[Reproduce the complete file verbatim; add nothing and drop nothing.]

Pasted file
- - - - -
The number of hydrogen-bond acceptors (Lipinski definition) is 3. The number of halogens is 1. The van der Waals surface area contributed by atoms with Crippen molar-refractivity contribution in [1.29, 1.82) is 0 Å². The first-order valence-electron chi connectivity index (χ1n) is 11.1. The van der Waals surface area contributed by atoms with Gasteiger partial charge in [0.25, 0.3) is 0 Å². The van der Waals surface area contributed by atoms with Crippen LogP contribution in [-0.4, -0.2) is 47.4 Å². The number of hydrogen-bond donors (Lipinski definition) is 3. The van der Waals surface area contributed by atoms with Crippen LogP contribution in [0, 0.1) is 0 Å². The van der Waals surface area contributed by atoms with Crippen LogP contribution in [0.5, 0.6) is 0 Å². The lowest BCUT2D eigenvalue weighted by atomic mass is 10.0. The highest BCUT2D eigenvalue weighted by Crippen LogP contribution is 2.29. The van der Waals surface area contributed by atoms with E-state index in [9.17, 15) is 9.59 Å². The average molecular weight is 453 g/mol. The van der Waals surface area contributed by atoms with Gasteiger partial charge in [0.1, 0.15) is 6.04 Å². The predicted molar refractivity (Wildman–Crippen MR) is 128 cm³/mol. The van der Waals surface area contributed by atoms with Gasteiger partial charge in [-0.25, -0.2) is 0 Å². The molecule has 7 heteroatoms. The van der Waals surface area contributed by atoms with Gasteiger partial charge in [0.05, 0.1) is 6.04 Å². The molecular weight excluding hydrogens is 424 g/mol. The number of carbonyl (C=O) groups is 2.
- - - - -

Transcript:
The number of hydrogen-bond acceptors (Lipinski definition) is 3. The number of halogens is 1. The van der Waals surface area contributed by atoms with Crippen molar-refractivity contribution in [1.29, 1.82) is 0 Å². The first-order valence-electron chi connectivity index (χ1n) is 11.1. The van der Waals surface area contributed by atoms with Gasteiger partial charge in [0.25, 0.3) is 0 Å². The van der Waals surface area contributed by atoms with Crippen LogP contribution in [-0.4, -0.2) is 47.4 Å². The number of hydrogen-bond donors (Lipinski definition) is 3. The van der Waals surface area contributed by atoms with Crippen LogP contribution in [0, 0.1) is 0 Å². The van der Waals surface area contributed by atoms with Crippen LogP contribution in [0.5, 0.6) is 0 Å². The lowest BCUT2D eigenvalue weighted by atomic mass is 10.0. The highest BCUT2D eigenvalue weighted by Crippen LogP contribution is 2.29. The van der Waals surface area contributed by atoms with E-state index in [9.17, 15) is 9.59 Å². The average molecular weight is 453 g/mol. The van der Waals surface area contributed by atoms with Gasteiger partial charge in [0.1, 0.15) is 6.04 Å². The predicted molar refractivity (Wildman–Crippen MR) is 128 cm³/mol. The van der Waals surface area contributed by atoms with Gasteiger partial charge in [-0.25, -0.2) is 0 Å². The molecule has 7 heteroatoms. The van der Waals surface area contributed by atoms with Gasteiger partial charge in [0.05, 0.1) is 6.04 Å². The molecular weight excluding hydrogens is 424 g/mol. The number of carbonyl (C=O) groups is 2.